This is my dog, Roo.
His name is not actually Roo. When I first brought him home, I named him Riley. I was desperate. I adopted him from a shelter when he was eight weeks old, and I couldn’t pick a name. After three days without knowing what to call him, I finally went with the least offensive of the options suggested to me. I began calling him Riley Roo, and then just Roo. This was for two reasons: first, his mother was a hound dog. He may be smallish, but he has a deep, distinctly hound “roooo” bark that would surprise you if you met him. Second, when he was a pup, he had one of those cute, round, pink, puppy bellies. It stuck out when he sat down. But he was on the portly side, even as a puppy — in fact, he was so chunky that when he would sit with legs splayed, he wound up looking a bit…marsupial.
Regardless, he does not look like a Riley. If he were a black lab, maybe. But he’s a shaggy mutt. And where I am sporty, he is lazy. Getting this dog to walk farther than to the end of our block is like torture. Where I am healthy, he is a garbage hound.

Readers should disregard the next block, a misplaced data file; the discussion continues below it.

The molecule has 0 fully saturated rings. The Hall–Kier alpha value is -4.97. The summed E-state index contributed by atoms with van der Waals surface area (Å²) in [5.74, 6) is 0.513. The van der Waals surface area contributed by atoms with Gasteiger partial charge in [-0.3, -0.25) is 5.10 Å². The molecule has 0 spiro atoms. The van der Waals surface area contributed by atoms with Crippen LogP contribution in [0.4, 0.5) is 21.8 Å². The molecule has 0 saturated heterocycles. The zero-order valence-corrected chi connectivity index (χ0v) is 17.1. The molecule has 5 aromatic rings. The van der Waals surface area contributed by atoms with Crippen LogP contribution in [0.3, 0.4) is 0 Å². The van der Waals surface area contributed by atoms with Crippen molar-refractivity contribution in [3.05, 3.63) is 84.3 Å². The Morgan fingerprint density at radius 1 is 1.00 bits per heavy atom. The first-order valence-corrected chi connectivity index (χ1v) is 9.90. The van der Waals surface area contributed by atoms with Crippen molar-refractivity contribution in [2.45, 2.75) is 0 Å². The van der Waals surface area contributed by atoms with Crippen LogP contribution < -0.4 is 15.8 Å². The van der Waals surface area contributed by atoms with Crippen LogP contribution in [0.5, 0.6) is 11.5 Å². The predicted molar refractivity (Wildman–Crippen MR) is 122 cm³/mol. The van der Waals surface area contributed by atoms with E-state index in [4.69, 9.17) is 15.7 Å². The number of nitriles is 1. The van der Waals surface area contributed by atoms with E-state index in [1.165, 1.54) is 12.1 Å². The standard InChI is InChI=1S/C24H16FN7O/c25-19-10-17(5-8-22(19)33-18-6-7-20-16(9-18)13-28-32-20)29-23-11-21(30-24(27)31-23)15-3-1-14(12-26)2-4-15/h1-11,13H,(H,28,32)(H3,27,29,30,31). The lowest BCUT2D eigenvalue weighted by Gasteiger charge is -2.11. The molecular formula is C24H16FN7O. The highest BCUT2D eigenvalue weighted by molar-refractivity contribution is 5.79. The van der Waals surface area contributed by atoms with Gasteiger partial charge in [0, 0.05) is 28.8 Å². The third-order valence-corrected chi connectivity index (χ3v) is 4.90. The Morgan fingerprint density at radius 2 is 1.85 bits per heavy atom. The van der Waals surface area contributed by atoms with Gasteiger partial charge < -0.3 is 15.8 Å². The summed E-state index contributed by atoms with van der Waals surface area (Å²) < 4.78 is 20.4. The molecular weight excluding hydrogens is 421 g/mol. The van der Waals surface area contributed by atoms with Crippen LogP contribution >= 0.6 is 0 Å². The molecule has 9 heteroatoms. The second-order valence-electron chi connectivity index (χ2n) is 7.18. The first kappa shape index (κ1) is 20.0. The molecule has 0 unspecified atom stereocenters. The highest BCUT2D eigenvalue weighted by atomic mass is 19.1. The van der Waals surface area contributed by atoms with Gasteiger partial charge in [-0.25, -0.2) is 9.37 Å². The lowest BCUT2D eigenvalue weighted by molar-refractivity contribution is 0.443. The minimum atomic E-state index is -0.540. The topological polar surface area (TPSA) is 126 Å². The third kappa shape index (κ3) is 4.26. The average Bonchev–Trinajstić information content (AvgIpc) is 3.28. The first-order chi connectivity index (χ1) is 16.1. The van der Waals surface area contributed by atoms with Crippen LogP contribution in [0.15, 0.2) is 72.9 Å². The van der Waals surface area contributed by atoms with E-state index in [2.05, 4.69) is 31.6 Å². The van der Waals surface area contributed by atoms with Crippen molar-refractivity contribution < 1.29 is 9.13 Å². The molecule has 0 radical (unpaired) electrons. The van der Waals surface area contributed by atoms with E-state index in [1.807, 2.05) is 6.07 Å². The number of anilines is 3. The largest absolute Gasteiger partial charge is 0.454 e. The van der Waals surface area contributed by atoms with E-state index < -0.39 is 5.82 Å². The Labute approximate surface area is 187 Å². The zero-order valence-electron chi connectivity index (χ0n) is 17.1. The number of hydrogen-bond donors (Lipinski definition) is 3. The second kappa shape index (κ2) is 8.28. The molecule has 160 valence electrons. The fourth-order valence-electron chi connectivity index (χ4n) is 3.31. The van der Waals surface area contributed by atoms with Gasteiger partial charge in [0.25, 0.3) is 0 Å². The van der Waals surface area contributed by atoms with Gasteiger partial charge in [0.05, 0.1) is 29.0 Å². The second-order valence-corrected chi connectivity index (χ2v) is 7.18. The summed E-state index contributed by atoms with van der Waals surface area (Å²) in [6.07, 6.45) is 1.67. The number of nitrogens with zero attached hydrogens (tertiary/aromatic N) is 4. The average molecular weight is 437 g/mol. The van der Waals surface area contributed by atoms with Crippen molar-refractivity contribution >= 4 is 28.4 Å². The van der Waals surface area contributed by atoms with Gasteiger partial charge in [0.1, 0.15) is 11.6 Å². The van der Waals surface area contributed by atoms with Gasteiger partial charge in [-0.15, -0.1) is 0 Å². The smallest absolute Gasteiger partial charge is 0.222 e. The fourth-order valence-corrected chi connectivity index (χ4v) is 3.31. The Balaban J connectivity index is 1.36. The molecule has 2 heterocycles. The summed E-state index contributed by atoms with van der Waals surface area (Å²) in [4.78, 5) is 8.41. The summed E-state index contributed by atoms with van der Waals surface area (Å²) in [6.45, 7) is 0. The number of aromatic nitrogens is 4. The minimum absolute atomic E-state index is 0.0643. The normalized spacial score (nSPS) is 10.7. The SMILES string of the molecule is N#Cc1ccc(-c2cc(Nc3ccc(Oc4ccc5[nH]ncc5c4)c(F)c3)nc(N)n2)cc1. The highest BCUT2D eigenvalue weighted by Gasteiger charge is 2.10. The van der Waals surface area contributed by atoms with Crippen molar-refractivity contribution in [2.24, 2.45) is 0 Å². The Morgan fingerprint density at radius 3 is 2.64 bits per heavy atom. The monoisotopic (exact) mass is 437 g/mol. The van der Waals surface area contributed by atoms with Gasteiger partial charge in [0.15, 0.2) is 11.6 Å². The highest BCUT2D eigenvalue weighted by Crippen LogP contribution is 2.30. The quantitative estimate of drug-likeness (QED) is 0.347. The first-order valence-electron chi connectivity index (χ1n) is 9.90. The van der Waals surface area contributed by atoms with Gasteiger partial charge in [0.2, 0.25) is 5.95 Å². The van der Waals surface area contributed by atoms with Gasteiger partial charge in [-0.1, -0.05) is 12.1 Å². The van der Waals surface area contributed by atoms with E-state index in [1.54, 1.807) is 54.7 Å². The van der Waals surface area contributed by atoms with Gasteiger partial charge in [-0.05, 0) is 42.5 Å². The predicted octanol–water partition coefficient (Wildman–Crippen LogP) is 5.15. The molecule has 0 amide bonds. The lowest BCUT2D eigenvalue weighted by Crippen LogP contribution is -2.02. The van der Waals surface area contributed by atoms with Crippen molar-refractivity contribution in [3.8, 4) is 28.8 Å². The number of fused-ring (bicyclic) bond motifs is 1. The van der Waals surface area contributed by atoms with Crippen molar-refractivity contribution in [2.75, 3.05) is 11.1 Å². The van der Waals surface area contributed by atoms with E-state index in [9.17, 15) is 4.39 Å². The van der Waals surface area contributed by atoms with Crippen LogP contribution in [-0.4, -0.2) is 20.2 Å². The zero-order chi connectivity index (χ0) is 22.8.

Which leads me to:
Things I have pulled out of the dog’s mouth on the street.
1) half a decomposing mouse (*)
2) used condom (*)
3) unused condom
4) lit cigarette(s)
5) turkey leg, Disney style
6) multiple Sophie la Giraffes
7) underpants; owner unidentified (*)
(* denotes whether or not I gagged)
Over the weekend, I’d stopped on the street to talk to someone who lived in my building. Roo had sat quietly on the curb while we chatted and he chowed down on the breadcrusts that some lunatic woman routinely left out for the pigeons. I hadn’t noticed until he made his way through the equivalent of half a loaf of bread.
The dog and I are disciplined — at least, we try to be. He is crate-trained; we have a schedule, even if it doesn’t always look like it. But I’ve been injured lately; overworked; sleeping poorly. I woke up last night, multiple times in the night — with horrible nightmares — to discover that the lights were all up on bright, and the dog had never made it into his crate. That wasn’t the first time that had happened in the last few days.
Maybe I need a break!
Or maybe I need to stop worrying so much.
In my heart of hearts, I know that the dog will be fine. I know that a week or two of my own scatterbrained neediness will not break him of his good habits. I know that my nightmares and end-of-day inability to focus won’t cause him to run around, stealing teethers from babies and snarfing up street garbage while I remain blissfully unaware.
I will be fine. We’ll all hit our groove again — dead mice and used condoms notwithstanding.